The state Medical Examining Board disciplined three doctors on Tuesday, including fining a Norwich doctor $7,500 for failing to keep his prescription pad secure.
The board also reprimanded the doctor, John Paggioli, who specializes in pain management. In addition to not providing adequate security of his prescription pad, Paggioli had pre-signed a blank prescription for a patient and held controlled substances in his office for various patients, a consent order he agreed to said.
Though he denied any wrongdoing, Paggioli chose not to contest the allegations, the order said.
“He absolutely learned from this,” the doctor’s lawyer, Hilary Fisher Nelson of Hartford, told the board. “He has implemented a system that is safe.”
The discipline grew out of a 2016 investigation by the Drug Control Division of the state Department of Consumer Protection that began when a pharmacist reported a possible forged prescription in Paggioli’s name, records show. He has since passed three unannounced state inspections, records show.
In 2016, the medical board had fined Paggioli $4,000 for failing to secure his prescription pads, leading to several fraudulent prescriptions being taken to local pharmacies.
The board also fined a Stamford doctor $7,500 for coming to work in 2017 impaired by alcohol or opiates ingested to alleviate post-surgical pain, state records show.
The Stamford Hospital doctor, Kim Zeh, who was also reprimanded, came to work at an urgent care center impaired, a consent order she signed said. Zeh was sent home and saw no patients that day, the order said. She has undergone a chemical dependency evaluation that was negative and that found she was safe to practice medicine, the order said. Zeh did not admit wrongdoing but chose not to contest the allegations, the order said.
The board also reprimanded Dr. Stephen Harris, an internal medicine doctor from Cheshire, for discarding patient files in a dumpster when closing his medical practice in Waterbury in January, state records show. Tipped off by an anonymous call, officials from the state Department of Public Works went to the office that day and were able to retrieve the records.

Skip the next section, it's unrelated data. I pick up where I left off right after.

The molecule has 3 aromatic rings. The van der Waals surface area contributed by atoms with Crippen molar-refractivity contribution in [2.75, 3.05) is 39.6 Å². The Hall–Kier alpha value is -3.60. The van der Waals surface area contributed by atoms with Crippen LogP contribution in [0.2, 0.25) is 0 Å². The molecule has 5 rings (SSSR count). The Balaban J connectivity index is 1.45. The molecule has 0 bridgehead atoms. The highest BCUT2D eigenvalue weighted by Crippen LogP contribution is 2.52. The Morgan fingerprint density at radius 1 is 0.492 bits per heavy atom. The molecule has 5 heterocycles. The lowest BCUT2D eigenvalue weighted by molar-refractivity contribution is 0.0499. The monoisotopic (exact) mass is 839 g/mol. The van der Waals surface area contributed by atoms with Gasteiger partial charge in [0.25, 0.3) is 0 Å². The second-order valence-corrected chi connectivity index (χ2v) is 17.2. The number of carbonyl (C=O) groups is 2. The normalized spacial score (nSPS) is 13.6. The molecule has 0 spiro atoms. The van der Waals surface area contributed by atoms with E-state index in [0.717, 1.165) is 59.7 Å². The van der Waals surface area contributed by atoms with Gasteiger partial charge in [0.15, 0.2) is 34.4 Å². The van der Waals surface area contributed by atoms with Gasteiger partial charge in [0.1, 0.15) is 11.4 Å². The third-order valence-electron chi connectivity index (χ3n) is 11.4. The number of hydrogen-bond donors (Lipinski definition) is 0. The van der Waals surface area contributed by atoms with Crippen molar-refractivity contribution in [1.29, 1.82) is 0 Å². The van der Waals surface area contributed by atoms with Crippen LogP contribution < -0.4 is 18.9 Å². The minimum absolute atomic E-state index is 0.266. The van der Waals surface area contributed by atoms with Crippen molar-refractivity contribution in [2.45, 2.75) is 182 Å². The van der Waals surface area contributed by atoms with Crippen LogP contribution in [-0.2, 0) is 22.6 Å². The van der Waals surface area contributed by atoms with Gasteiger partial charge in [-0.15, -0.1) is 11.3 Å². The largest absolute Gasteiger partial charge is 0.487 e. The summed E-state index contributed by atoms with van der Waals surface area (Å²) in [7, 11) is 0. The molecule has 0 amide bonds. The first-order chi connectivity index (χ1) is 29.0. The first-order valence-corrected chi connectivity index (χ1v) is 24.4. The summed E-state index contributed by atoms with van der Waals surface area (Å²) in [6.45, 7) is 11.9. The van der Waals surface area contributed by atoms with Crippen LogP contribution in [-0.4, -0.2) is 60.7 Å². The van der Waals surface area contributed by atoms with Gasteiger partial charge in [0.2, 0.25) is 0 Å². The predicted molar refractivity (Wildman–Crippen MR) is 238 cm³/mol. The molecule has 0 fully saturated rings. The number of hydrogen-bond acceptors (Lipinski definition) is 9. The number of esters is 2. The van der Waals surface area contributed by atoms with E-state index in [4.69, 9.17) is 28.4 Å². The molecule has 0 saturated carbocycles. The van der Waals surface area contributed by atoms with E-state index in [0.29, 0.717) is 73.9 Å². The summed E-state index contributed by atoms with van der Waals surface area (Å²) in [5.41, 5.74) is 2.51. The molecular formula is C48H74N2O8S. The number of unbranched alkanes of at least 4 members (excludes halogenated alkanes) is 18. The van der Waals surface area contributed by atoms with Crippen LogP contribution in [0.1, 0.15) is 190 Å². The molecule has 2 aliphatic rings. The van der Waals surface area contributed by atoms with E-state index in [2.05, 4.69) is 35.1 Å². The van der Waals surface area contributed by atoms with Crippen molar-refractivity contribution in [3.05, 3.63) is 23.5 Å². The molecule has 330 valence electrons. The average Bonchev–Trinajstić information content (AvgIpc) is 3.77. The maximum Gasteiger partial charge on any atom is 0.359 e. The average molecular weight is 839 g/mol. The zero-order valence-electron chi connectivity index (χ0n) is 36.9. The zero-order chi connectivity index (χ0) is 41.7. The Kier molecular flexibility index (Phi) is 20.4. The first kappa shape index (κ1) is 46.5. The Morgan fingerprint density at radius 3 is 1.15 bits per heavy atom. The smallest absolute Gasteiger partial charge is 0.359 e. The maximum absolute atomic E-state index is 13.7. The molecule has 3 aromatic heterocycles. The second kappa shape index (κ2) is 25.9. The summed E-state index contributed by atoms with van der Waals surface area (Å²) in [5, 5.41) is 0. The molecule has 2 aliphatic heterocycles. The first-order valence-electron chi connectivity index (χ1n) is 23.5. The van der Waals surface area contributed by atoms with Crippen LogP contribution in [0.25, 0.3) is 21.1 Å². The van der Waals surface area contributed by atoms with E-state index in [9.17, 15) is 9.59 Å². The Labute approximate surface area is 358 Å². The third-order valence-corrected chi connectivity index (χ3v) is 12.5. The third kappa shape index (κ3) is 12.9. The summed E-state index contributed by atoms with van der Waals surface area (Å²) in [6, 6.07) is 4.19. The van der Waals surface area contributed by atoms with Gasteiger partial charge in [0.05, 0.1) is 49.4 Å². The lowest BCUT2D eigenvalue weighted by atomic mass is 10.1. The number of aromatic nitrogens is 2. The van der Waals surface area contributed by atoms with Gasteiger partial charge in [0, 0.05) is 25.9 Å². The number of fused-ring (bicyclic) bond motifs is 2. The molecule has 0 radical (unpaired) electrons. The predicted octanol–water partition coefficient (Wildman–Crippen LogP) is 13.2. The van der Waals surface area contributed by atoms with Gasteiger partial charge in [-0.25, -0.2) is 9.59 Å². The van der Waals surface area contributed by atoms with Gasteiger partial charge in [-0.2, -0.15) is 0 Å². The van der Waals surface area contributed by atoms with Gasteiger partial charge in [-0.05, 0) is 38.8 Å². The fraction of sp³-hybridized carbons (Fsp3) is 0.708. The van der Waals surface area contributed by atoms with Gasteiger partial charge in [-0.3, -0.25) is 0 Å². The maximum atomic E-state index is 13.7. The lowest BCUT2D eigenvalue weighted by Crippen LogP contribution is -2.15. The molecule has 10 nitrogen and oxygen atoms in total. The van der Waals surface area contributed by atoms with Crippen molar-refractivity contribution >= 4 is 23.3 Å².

Harris, who did not contest the allegation, will also have his license suspended for six months, the order said. He was ordered to take courses in ethics and patient confidentiality during the probation.
Also on Tuesday, the board rejected a consent order that would have imposed a $25,000 fine against a Weston psychiatrist who let his secretary sign prescriptions for controlled substances for herself and for patients he had not examined.
The psychiatrist, Dr. Harry Brown, would also have been reprimanded and had his license placed on probation for two years under the order. Brown has surrendered his state registration to prescribe controlled substances.
Board members said the proposed discipline was not stringent enough.
From 2014 to 2017, Brown prescribed opioids without documenting an exam or diagnosis for various patients, the order said. Brown also failed to take required medical education courses from 2013 to 2016 and lied about the courses on his license renewal application, the order said.
If the order had been approved, it would have been the fourth time that Brown had been disciplined by the medical board, including for practicing medicine for four years without malpractice insurance and breach of patient confidentiality, state records show.
“He has a bad track record,’’ Dr. Robert A. Green, a board member, said. “This is a recidivist.”
The case now returns to the state Department of Public Health, which is expected to file charges against Brown and hold a hearing on the allegations.